Eurovision and the Zionist Dream

While relatively few Americans have heard of, let alone paid attention to, the annual Eurovision song contest, for Europeans, as well as many Middle Easterners, it is a major annual event—a sort of international musical Super Bowl. Since Israel’s contestant won the 2018 competition, this year’s, which began yesterday, is taking place in Tel Aviv. Shayna Weiss explains why hosting the event is a matter of national pride to Israelis:

Cynics criticize the festival as a cheesy competition with bad music and outrageous costumes and mock its naïve sentimentality. But not taking Eurovision seriously or ignoring it altogether means ignoring the power of cultural politics and performance. Eurovision is a deeply political activity disguised as a campy contest that hopes to transcend those very politics. For Israel, being part of Eurovision is a potent way of asserting its identity as a member of the community of nations. It’s a reflection of the classic Zionist idea of normalization, of creating a Jewish country that is a country like any other. Winning Eurovision and hosting Eurovision send the message that Israel is important in the cultural realm, that it is on the map for something other than the conflict with the Palestinians.

The contest offers an opportunity for Israel to advertise to the world the kind of country it wants to be, a musical message to be broadcast in three minutes or less. As the host country, Israel also has the opportunity to convince viewers to visit and spend their tourist dollars there—or at the very least to have a slightly more favorable view of the country. . . .

Like any Eurovision host city, Tel Aviv will advertise an idealized version of itself. [Unsurprisingly], various BDS efforts pushed contestants not to participate this year. Despite the pressure, no countries dropped out, though the Icelandic techno band Hatari has been vocal in its opposition to Israel. In an interview, the band indicated that being kicked out for its criticism of Israel would be the best outcome, but if it can adhere to the rules and remain apolitical on stage, it has a chance of winning. . . .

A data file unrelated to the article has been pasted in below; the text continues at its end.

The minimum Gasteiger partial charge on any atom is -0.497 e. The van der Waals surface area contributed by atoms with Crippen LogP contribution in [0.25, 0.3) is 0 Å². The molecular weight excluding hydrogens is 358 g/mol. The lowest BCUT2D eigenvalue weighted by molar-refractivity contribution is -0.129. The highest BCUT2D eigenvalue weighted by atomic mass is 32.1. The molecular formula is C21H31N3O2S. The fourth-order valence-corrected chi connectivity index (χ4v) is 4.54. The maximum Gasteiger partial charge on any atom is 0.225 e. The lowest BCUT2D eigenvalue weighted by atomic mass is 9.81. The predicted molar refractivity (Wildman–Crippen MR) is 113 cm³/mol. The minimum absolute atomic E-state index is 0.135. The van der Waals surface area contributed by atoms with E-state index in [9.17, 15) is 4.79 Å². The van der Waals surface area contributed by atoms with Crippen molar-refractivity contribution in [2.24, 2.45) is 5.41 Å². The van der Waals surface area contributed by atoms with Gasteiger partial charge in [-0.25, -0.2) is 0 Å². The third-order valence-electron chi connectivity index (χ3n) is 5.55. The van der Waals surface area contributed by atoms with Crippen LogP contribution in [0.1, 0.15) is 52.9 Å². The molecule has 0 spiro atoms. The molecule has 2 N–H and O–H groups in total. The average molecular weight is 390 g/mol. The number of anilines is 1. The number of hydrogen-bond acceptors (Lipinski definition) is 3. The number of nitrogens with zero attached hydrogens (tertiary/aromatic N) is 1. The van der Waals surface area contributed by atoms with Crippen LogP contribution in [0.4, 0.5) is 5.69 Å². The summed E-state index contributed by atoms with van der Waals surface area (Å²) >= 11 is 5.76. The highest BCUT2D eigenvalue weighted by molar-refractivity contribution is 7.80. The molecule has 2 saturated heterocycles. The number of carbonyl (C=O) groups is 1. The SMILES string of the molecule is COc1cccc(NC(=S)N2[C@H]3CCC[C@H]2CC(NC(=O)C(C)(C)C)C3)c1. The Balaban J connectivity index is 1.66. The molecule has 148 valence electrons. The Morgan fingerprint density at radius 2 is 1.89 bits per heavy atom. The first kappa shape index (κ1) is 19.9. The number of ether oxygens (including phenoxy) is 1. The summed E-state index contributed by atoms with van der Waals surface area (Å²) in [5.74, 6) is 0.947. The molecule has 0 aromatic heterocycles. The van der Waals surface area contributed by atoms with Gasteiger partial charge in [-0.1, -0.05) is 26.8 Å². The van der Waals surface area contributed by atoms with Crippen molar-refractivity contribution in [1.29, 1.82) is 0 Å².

You have 2 free articles left this month

Sign up now for unlimited access

Subscribe Now

Already have an account? Log in now

Read more at Jewish Review of Books

More about: BDS, Israel & Zionism, Israeli culture, Israeli music

 

What Egypt’s Withdrawal from the “Arab NATO” Signifies for U.S. Strategy

A few weeks ago, Egypt quietly announced its withdrawal from the Middle East Strategic Alliance (MESA), a coalition—which also includes Jordan, the Gulf states, and the U.S.—founded at President Trump’s urging to serve as an “Arab NATO” that could work to contain Iran. Jonathan Ariel notes three major factors that most likely contributed to Egyptian President Sisi’s abandonment of MESA: his distrust of Donald Trump (and concern that Trump might lose the 2020 election) and of Saudi Arabia’s Crown Prince Mohammad bin Salman; Cairo’s perception that Iran does not pose a major threat to its security; and the current situation in Gaza:

Gaza . . . is ruled by Hamas, defined by its covenant as “one of the wings of the Muslim Brotherhood in Palestine.” Sisi has ruthlessly persecuted the Brotherhood in Egypt. [But] Egypt, despite its dependence on Saudi largesse, has continued to maintain its ties with Qatar, which is under Saudi blockade over its unwillingness to toe the Saudi line regarding Iran. . . . Qatar is also supportive of the Muslim Brotherhood, . . . and of course Hamas.

[Qatar’s ruler] Sheikh Tamim is one of the key “go-to guys” when the situation in Gaza gets out of hand. Qatar has provided the cash that keeps Hamas solvent, and therefore at least somewhat restrained. . . . In return, Hamas listens to Qatar, which does not want it to help the Islamic State-affiliated factions involved in an armed insurrection against Egyptian forces in northern Sinai. Egypt’s military is having a hard enough time coping with the insurgency as it is. The last thing it needs is for Hamas to be given a green light to cooperate with Islamic State forces in Sinai. . . .

Over the past decade, ever since Benjamin Netanyahu returned to power, Israel has also been gradually placing more and more chips in its still covert but growing alliance with Saudi Arabia. Egypt’s decision to pull out of MESA should give it cause to reconsider. Without Egypt, MESA has zero viability unless it is to include either U.S. forces or Israeli ones. [But] one’s chances of winning the lottery seem infinitely higher than those of MESA’s including the IDF. . . . Given that Egypt, the Arab world’s biggest and militarily most powerful state and its traditional leader, has clearly indicated its lack of confidence in the Saudi leadership, Israel should urgently reexamine its strategy in this regard.

You have 1 free article left this month

Sign up now for unlimited access

Subscribe Now

Already have an account? Log in now

Read more at BESA Center

More about: Egypt, Gaza Strip, Qatar, Saudi Arabia, U.S. Foreign policy